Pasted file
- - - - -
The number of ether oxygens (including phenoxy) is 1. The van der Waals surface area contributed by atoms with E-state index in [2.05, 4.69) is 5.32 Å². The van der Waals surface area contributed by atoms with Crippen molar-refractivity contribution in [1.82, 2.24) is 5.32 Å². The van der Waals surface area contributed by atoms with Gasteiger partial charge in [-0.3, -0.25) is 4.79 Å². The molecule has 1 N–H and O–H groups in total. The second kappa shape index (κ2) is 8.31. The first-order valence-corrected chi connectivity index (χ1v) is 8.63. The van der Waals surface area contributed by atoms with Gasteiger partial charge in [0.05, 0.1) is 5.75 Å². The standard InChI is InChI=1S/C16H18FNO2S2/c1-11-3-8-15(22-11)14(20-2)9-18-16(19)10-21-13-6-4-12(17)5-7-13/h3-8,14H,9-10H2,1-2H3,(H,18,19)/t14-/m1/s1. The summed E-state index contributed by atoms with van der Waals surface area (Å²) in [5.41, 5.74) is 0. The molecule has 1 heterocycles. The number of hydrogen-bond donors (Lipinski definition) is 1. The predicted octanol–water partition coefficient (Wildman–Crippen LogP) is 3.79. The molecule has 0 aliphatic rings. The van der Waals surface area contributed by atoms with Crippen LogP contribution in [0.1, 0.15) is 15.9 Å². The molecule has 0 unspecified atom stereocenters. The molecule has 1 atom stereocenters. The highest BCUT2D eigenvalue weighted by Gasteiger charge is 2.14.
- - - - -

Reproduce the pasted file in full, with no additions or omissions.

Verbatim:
The number of ether oxygens (including phenoxy) is 1. The van der Waals surface area contributed by atoms with E-state index in [2.05, 4.69) is 5.32 Å². The van der Waals surface area contributed by atoms with Crippen molar-refractivity contribution in [1.82, 2.24) is 5.32 Å². The van der Waals surface area contributed by atoms with Gasteiger partial charge in [-0.3, -0.25) is 4.79 Å². The molecule has 1 N–H and O–H groups in total. The second kappa shape index (κ2) is 8.31. The first-order valence-corrected chi connectivity index (χ1v) is 8.63. The van der Waals surface area contributed by atoms with Gasteiger partial charge in [0.05, 0.1) is 5.75 Å². The standard InChI is InChI=1S/C16H18FNO2S2/c1-11-3-8-15(22-11)14(20-2)9-18-16(19)10-21-13-6-4-12(17)5-7-13/h3-8,14H,9-10H2,1-2H3,(H,18,19)/t14-/m1/s1. The summed E-state index contributed by atoms with van der Waals surface area (Å²) in [5.41, 5.74) is 0. The molecule has 1 heterocycles. The number of hydrogen-bond donors (Lipinski definition) is 1. The predicted octanol–water partition coefficient (Wildman–Crippen LogP) is 3.79. The molecule has 0 aliphatic rings. The van der Waals surface area contributed by atoms with Crippen LogP contribution in [0.1, 0.15) is 15.9 Å². The molecule has 0 unspecified atom stereocenters. The molecule has 1 atom stereocenters. The highest BCUT2D eigenvalue weighted by Gasteiger charge is 2.14.